Twenty-five years ago, there were three generations working together in American offices. Today, there are five—and those dynamics are upending the workplace.
Business has “no choice” but to adapt to millennials, who will make up 75% of the American workforce by 2025, said Lindsey Pollak, author of The Remix: How to Lead and Succeed in the Multigenerational Workplace, speaking at Fortune‘s CEO Initiative in New York on Tuesday.
But there’s more to smoothing over intergenerational office issues than conquering the well-documented culture clashes between Baby Boomers and millennials. Gen Z, the post-millennial generation, is already entering the workforce. And more Americans than ever in history are working past 85 years old—think Ruth Bader Ginsburg and Rupert Murdoch, Pollak said. That means the Silent Generation is still at work—and we can’t forget about Gen X.
The 2020 presidential race is a perfect case study. Thirty-seven-year-old Mayor Pete Buttigieg, a millennial, is running against 77-year-old Sen. Bernie Sanders—”people four decades apart in age applying for the same job,” noted Pollak.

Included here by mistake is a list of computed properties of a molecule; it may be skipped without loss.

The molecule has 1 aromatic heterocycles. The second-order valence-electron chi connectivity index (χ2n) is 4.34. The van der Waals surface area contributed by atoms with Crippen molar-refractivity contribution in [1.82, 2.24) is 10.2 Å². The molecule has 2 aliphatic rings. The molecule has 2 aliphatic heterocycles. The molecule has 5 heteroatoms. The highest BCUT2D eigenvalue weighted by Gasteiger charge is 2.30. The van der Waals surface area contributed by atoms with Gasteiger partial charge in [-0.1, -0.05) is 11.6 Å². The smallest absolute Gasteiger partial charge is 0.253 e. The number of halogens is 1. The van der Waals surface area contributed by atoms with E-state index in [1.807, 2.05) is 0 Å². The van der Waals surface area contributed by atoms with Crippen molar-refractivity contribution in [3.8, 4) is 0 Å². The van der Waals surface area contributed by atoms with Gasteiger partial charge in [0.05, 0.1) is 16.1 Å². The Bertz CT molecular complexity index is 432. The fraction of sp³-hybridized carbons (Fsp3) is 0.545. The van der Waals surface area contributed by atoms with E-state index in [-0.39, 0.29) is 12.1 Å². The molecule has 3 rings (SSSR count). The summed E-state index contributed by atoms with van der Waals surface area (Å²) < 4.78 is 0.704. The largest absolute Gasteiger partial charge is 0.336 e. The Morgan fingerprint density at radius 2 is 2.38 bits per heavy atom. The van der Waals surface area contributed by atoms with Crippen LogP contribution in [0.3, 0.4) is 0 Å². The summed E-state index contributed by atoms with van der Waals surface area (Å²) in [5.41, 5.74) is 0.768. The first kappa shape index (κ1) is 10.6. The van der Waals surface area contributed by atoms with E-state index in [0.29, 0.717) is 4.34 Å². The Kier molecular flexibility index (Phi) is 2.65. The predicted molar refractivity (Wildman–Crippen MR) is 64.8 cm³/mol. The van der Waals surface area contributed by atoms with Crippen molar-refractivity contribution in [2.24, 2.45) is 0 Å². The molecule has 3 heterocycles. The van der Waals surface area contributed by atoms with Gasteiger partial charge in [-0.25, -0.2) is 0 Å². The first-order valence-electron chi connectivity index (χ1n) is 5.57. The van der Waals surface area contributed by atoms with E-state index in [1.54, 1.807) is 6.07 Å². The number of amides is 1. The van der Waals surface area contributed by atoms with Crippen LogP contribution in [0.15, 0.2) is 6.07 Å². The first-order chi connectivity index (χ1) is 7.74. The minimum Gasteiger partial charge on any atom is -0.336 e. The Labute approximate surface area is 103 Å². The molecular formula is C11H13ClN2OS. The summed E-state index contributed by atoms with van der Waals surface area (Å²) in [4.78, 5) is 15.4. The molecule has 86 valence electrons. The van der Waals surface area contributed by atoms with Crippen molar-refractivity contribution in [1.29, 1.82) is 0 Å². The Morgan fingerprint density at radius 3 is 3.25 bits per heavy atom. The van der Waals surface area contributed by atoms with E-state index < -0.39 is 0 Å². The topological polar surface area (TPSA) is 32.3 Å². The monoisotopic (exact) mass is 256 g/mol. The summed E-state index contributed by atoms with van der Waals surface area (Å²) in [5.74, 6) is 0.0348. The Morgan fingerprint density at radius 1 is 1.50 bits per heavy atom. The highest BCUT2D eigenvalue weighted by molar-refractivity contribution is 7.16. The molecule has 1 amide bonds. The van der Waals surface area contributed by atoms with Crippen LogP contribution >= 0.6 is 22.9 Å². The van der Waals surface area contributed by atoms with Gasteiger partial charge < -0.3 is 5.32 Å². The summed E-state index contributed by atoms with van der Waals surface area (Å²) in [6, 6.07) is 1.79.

To adapt to workforces that contain different generational perspectives, companies should adjust their training and benefits, she said. A younger employee can “reverse mentor” an executive, and a company might offer “executive communications skills for young leaders”—teaching a Gen Zer who has only ever answered their personal cell phone how to answer a call coming into a large organization.
“We have to rethink what kind of training is possible,” Pollak said.